Conrad, Joseph "Heart of Darkness" - 1902
I found this book when reading Jane Smiley's "13 Ways of Looking at the Novel". It sounded interesting and I found it in the library the next time I went.
The author, a Polish novelist who wrote in English, wrote this story about an English captain who goes to Africa for an assignment. His ship is destroyed before he arrives and he is forced to travel into the dark continent. He conveys his thoughts about his experiences, his encounter with the inhabitants, both native and colonists.
Even though this is a novella, only 110 pages, so not very long, there is a lot of information crammed into the story, there is no way you can skip even one sentence and you will have lost the plot. He has a special kind of writing style, probably due to the fact that English is not his mother tongue and he still keeps the flow of his native language, as we probably all do somehow.
In any case, he gives us an interesting insight into colonisation, the impact it had on the people in Africa and also on the Europeans who went there. It is a highly interesting study about a part of history that still influences our lives today.
My favourite quote: "The conquest of the earth, which mostly means the taking it away from those who have a different complexion or slightly flatter noses than ourselves, is not a pretty thing when you look into it too much. What redeems it is the idea only. An idea at the back of it; not a sentimental pretence but an idea; and an unselfish belief in the idea - something you can set up, and bow down before, and offer a sacrifice to ..."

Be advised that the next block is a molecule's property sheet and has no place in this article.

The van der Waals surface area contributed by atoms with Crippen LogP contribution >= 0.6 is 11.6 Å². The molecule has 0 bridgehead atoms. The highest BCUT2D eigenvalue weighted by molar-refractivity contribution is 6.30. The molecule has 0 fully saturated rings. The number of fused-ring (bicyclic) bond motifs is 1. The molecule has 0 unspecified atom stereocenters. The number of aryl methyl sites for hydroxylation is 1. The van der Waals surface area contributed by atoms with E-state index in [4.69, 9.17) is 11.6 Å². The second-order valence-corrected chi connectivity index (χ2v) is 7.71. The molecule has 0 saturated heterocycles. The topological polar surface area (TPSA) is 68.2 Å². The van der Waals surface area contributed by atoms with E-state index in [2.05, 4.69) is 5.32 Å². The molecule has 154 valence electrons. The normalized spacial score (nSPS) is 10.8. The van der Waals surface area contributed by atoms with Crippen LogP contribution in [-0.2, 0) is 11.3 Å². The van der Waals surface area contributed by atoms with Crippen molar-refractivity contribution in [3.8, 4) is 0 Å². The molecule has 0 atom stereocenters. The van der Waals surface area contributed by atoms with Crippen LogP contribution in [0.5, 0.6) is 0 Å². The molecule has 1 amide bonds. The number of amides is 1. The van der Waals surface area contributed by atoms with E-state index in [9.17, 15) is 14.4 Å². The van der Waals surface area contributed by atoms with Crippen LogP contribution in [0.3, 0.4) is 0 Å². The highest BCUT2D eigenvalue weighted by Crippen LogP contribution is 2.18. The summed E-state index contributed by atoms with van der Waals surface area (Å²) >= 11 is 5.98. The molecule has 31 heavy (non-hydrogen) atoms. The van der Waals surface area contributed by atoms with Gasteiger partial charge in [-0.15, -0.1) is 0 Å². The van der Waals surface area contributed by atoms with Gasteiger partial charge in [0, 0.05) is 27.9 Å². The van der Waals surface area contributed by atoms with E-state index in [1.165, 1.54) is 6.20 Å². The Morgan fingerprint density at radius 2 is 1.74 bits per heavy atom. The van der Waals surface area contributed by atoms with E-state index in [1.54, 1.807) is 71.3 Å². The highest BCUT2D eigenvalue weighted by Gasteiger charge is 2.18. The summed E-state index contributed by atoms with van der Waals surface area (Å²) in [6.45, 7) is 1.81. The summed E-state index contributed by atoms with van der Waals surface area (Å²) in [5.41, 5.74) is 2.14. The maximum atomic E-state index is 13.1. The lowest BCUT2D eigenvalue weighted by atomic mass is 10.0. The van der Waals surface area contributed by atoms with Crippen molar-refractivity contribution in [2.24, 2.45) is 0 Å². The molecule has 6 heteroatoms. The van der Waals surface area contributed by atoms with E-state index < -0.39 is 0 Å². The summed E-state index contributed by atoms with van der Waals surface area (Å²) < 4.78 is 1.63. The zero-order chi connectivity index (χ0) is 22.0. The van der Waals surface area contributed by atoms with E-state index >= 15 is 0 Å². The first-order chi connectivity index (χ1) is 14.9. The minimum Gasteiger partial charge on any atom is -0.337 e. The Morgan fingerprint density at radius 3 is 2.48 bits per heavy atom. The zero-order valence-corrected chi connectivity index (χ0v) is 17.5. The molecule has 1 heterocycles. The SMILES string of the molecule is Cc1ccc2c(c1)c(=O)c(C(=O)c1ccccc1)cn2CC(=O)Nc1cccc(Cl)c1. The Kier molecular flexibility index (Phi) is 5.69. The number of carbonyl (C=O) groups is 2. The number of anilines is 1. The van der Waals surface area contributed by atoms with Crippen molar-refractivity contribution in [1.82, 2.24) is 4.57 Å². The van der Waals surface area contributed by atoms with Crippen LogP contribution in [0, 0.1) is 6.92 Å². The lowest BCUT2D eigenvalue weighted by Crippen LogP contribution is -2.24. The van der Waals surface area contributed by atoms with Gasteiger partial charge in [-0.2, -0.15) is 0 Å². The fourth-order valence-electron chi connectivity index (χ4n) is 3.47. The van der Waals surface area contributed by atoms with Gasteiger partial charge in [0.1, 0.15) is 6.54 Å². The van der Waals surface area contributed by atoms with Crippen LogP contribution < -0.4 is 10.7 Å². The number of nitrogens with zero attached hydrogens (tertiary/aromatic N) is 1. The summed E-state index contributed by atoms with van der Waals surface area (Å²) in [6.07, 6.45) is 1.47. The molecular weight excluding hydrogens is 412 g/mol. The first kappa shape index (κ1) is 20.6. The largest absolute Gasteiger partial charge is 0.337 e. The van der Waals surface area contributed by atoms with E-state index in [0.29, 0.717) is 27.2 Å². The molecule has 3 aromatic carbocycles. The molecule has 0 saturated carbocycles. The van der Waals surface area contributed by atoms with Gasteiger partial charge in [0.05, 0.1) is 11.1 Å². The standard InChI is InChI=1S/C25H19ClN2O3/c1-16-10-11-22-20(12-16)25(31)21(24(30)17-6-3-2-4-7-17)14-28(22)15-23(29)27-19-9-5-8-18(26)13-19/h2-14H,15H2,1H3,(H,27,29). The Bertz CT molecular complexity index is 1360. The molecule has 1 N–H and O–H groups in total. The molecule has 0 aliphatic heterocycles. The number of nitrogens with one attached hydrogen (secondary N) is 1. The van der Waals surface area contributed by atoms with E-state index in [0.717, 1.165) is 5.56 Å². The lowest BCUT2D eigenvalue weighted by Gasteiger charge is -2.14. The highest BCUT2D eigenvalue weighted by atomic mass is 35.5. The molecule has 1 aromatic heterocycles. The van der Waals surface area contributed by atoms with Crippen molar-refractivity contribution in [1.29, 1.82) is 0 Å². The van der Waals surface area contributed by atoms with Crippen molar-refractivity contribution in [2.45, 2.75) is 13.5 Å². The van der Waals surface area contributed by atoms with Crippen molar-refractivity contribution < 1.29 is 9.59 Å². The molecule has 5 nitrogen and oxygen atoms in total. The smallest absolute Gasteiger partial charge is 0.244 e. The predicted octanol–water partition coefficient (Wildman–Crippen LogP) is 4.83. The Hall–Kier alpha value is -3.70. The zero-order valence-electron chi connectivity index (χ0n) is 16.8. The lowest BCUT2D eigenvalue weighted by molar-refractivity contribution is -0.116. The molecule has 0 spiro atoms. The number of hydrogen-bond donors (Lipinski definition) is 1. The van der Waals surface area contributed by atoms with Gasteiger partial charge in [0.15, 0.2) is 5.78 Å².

From the back cover:
"In a novella which remains highly controversial to this day, Conrad explores the relations between Africa and Europe. On the surface, this is a horrifying tale of colonial exploitation. The narrator, Marlowe journeys on business deep into the heart of Africa. But there he encounters Kurtz, an idealist apparently crazed and depraved by his power over the natives, and the meeting prompts Marlowe to reflect on the darkness at the heart of all men. This short but complex and often ambiguous story, which has been the basis of several films and plays, continues to provoke interpretation and discussion.
Heart of Darkness grew out of a journey Joseph Conrad took up the Congo River; the verisimilitude that the great novelist thereby brought to his most famous tale everywhere enhances its dense and shattering power.
Apparently a sailor’s yarn, it is in fact a grim parody of the adventure story, in which the narrator, Marlow, travels deep into the heart of the Congo where he encounters the crazed idealist Kurtz and discovers that the relative values of the civilized and the primitive are not what they seem. Heart of Darkness is a model of economic storytelling, an indictment of the inner and outer turmoil caused by the European imperial misadventure, and a piercing account of the fragility of the human soul."